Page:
Want to know where those Tamworth buy to let bargains are?  Follow my Tamworth Property Blog or drop me an email because irrespective of which agent you use, myself or any of the other excellent agents in Tamworth, many local landlords ask me my thoughts, opinion and advice on what (and not) to buy locally … and I wouldn’t want you to miss out on those thoughts … would you?

If you want to learn about the Tamworth Property Market , one source for information is the Tamworth Property Blog authored by yours truly at https://www.tamworthpropertyblog.co.uk

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Tamworth Home Owners Are Only Moving Every 20 Years (Part 1)

As I mentioned in a previous article, the average house price in Tamworth is 6.75 times the average annual Tamworth salary. This is higher than the last peak of 2008, when the ratio was 6.21. A number of City commentators anticipated that in the ambiguity that trailed the Brexit vote, UK (and hence Tamworth) property prices might drop like a stone. The point is – they haven’t.

Now it’s true the market for Tamworth’s swankiest and poshest properties looks a little fragile (although they are selling if they are realistically priced) and overall, Tamworth property price growth has slowed, but the lower to middle Tamworth property market appears to be quite strong.

Scratch under the surface though, and a different long-term picture is emerging away from what is happening to property prices. Tamworth people are moving home less often than they once did. Data from the Office of National Statistics shows that the number of properties sold in 2016 is again much lower than it was in the Noughties. My statistics show…

 

The Total Number of Property Sales Per Annum in the Tamworth

Borough Council Area Since 1995

1995 1996 1997 1998 1999 2000 2001 2002 2003 2004 2005
1,236 1,358 1,569 1,543 1,673 1,642 1,543 1,756 1,480 1,566 1,331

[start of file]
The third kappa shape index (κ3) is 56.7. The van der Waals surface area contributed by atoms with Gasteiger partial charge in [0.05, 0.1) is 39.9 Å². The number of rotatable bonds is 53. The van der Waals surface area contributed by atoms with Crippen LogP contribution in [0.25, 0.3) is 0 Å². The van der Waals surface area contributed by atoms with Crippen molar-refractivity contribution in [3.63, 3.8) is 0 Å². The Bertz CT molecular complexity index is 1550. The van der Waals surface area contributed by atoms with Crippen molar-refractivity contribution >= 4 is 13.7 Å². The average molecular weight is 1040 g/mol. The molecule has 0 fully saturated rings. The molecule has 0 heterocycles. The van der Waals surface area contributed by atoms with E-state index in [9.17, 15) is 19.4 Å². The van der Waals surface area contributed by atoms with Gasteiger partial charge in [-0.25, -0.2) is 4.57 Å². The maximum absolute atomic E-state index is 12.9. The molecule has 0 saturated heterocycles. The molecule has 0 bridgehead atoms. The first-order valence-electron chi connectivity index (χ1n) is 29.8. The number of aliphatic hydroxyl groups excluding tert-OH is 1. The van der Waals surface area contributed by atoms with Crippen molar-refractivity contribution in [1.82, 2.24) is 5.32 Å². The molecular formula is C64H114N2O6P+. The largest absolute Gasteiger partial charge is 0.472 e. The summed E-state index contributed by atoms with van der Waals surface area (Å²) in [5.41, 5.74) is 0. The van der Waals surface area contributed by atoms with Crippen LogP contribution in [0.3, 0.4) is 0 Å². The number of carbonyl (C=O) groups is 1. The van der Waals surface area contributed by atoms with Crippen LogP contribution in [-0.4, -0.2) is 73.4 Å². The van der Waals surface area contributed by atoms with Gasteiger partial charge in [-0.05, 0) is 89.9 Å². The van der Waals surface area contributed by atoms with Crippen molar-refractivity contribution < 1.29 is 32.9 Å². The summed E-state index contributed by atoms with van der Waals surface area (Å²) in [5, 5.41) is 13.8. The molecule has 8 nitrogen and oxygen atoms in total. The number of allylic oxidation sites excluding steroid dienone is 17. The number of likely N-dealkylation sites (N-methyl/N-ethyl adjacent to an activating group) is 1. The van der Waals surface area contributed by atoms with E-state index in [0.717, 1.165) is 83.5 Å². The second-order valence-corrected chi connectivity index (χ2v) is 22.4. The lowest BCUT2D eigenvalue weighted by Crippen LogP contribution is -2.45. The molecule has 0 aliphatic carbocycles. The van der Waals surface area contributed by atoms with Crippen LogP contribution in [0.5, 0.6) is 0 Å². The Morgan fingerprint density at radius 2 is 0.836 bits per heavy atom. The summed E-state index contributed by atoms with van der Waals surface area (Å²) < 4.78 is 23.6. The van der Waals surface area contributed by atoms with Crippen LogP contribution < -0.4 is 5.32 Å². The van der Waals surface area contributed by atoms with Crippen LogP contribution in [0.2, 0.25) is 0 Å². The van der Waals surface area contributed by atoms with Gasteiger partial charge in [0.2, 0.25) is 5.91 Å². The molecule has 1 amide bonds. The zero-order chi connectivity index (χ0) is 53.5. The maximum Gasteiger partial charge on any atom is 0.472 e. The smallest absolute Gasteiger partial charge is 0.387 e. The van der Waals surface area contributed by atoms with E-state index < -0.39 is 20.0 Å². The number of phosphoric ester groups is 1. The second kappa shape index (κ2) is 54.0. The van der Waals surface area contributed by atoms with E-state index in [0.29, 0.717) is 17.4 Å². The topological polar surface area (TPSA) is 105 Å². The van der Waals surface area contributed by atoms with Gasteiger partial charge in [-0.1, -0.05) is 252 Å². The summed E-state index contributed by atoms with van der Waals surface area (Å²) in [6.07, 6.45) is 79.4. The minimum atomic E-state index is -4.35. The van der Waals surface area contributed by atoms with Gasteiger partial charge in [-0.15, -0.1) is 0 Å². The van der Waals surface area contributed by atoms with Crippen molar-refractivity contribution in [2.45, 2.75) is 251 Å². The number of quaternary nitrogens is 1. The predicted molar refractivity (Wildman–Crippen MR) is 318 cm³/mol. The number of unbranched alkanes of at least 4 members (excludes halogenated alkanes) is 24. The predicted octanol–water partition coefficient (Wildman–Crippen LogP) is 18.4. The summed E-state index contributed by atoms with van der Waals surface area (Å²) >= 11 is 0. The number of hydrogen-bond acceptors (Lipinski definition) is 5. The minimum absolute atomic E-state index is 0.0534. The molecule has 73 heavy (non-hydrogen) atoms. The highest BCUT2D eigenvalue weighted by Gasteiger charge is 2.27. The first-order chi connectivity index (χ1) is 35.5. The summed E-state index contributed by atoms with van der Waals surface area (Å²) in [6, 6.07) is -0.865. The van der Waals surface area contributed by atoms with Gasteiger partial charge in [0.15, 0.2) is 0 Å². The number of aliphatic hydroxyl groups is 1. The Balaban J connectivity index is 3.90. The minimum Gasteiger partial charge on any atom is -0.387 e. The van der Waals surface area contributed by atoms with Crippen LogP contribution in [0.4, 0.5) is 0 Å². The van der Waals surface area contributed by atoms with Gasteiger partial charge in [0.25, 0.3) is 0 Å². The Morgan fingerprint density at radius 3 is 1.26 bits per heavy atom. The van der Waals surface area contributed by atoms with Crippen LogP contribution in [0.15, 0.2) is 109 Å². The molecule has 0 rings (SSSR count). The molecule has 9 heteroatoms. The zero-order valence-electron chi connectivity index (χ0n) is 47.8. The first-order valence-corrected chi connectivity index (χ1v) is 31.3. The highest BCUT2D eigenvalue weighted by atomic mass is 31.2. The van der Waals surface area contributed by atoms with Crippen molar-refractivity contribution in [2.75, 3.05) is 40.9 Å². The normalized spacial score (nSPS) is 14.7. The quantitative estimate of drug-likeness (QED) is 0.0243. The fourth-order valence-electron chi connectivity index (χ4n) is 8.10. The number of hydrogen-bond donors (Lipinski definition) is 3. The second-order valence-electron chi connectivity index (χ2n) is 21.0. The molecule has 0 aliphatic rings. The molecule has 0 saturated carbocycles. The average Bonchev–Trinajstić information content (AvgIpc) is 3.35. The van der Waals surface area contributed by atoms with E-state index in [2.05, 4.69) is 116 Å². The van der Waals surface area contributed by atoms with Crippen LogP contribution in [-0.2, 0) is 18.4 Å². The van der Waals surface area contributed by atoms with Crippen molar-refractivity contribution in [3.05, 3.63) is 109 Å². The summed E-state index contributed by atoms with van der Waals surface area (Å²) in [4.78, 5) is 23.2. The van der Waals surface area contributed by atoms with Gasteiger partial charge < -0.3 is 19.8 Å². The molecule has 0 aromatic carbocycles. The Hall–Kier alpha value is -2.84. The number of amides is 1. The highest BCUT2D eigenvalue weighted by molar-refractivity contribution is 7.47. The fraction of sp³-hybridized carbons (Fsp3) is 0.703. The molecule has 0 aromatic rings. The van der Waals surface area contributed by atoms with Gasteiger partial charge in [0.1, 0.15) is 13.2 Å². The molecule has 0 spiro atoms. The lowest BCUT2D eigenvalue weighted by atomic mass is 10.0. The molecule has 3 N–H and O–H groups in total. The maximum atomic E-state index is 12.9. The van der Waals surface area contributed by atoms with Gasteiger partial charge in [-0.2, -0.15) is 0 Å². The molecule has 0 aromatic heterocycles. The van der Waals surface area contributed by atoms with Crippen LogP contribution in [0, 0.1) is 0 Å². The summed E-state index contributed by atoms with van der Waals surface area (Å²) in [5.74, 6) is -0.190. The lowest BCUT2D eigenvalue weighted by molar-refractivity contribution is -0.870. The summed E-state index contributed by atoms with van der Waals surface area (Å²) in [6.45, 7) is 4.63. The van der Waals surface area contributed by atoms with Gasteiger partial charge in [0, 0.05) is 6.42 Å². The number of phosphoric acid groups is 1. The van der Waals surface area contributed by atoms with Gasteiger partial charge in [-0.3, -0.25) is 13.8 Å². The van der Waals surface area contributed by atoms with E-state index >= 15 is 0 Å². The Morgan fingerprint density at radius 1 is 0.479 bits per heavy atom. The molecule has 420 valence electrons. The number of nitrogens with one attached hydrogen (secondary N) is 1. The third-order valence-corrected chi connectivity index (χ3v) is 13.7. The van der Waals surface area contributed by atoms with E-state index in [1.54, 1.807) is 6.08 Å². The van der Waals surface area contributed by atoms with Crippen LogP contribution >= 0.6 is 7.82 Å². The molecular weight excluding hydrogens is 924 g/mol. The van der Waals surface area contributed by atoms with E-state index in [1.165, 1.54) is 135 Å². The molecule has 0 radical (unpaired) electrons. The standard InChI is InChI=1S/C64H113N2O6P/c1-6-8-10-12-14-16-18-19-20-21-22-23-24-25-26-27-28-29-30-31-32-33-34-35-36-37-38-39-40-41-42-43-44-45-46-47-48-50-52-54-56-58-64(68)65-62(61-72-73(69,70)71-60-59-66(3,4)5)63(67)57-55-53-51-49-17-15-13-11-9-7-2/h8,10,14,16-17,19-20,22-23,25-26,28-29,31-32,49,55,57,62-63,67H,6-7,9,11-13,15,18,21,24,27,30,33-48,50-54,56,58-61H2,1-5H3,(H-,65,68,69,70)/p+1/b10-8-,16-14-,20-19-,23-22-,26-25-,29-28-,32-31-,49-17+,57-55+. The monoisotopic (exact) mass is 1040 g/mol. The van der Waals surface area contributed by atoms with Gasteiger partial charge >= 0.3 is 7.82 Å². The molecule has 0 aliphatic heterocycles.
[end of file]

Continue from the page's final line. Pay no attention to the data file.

2006 2007 2008 2009 2010 2011 2012 2013 2014 2015 2016
1,667 1,629 833 682 616 711 716 834 1,061 1,003 1,084

 Even though we are not anywhere near the post credit crunch (2008 and 2009) low levels of property sales, the torpor of the Tamworth housing market following the 2016 Brexit vote has seen the number of property sales in Tamworth and the surrounding local authority area level off to what appears to be the start of a new long term trend (compared the Noughties).

Interestingly, it was the 1980’s that saw the highest levels of people moving home. Nationally, everyone was moving on average every decade. Even though it was during the Labour administration of the late 1970’s where the right to buy one’s council house started, it was the Housing Act of 1980 that that really got council tenants moving. Thatcher’s Tory government financially encouraged council tenants to buy their council-rented homes – for which countless then sold them on for a profit and moved elsewhere. The housing market was awash with money as banks were allowed to offer mortgages as well as the existing building societies, meaning it made it simpler for Brits to borrow even more money on mortgages and to climb up the housing ladder.